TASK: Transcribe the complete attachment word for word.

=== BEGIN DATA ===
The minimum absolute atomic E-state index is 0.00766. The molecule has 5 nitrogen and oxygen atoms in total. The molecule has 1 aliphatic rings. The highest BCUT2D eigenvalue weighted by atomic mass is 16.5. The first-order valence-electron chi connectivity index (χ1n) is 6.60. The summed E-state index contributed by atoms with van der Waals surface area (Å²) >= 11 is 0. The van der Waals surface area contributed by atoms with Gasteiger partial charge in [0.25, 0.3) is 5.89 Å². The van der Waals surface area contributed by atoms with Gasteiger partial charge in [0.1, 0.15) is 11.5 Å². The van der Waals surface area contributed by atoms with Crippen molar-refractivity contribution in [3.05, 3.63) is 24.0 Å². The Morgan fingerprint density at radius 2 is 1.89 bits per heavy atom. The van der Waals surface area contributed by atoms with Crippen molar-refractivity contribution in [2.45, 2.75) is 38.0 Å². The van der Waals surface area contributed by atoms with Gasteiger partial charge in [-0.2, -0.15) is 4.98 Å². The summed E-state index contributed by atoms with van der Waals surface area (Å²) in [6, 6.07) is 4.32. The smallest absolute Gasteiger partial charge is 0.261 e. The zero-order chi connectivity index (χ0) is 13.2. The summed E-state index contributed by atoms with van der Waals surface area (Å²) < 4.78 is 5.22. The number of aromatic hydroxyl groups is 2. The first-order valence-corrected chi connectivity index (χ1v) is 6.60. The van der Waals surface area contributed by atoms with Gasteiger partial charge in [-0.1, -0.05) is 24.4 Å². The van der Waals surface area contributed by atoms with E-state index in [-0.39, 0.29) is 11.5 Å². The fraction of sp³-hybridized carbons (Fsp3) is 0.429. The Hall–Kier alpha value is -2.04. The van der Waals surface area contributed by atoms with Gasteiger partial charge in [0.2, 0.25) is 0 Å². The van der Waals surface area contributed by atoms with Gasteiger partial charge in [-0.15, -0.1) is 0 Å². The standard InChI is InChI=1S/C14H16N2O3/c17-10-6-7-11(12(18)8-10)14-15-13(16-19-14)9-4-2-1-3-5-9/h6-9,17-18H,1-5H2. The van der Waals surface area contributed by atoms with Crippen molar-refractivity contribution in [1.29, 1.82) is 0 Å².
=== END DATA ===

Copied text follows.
The minimum absolute atomic E-state index is 0.00766. The molecule has 5 nitrogen and oxygen atoms in total. The molecule has 1 aliphatic rings. The highest BCUT2D eigenvalue weighted by atomic mass is 16.5. The first-order valence-electron chi connectivity index (χ1n) is 6.60. The summed E-state index contributed by atoms with van der Waals surface area (Å²) >= 11 is 0. The van der Waals surface area contributed by atoms with Gasteiger partial charge in [0.25, 0.3) is 5.89 Å². The van der Waals surface area contributed by atoms with Gasteiger partial charge in [0.1, 0.15) is 11.5 Å². The van der Waals surface area contributed by atoms with Crippen molar-refractivity contribution in [3.05, 3.63) is 24.0 Å². The Morgan fingerprint density at radius 2 is 1.89 bits per heavy atom. The van der Waals surface area contributed by atoms with Crippen molar-refractivity contribution in [2.45, 2.75) is 38.0 Å². The van der Waals surface area contributed by atoms with Gasteiger partial charge in [-0.2, -0.15) is 4.98 Å². The summed E-state index contributed by atoms with van der Waals surface area (Å²) in [6, 6.07) is 4.32. The smallest absolute Gasteiger partial charge is 0.261 e. The zero-order chi connectivity index (χ0) is 13.2. The summed E-state index contributed by atoms with van der Waals surface area (Å²) < 4.78 is 5.22. The number of aromatic hydroxyl groups is 2. The first-order valence-corrected chi connectivity index (χ1v) is 6.60. The van der Waals surface area contributed by atoms with Gasteiger partial charge in [-0.1, -0.05) is 24.4 Å². The van der Waals surface area contributed by atoms with E-state index in [-0.39, 0.29) is 11.5 Å². The fraction of sp³-hybridized carbons (Fsp3) is 0.429. The Hall–Kier alpha value is -2.04. The van der Waals surface area contributed by atoms with Gasteiger partial charge in [0.2, 0.25) is 0 Å². The van der Waals surface area contributed by atoms with Gasteiger partial charge in [-0.15, -0.1) is 0 Å². The standard InChI is InChI=1S/C14H16N2O3/c17-10-6-7-11(12(18)8-10)14-15-13(16-19-14)9-4-2-1-3-5-9/h6-9,17-18H,1-5H2. The van der Waals surface area contributed by atoms with Crippen molar-refractivity contribution in [1.29, 1.82) is 0 Å².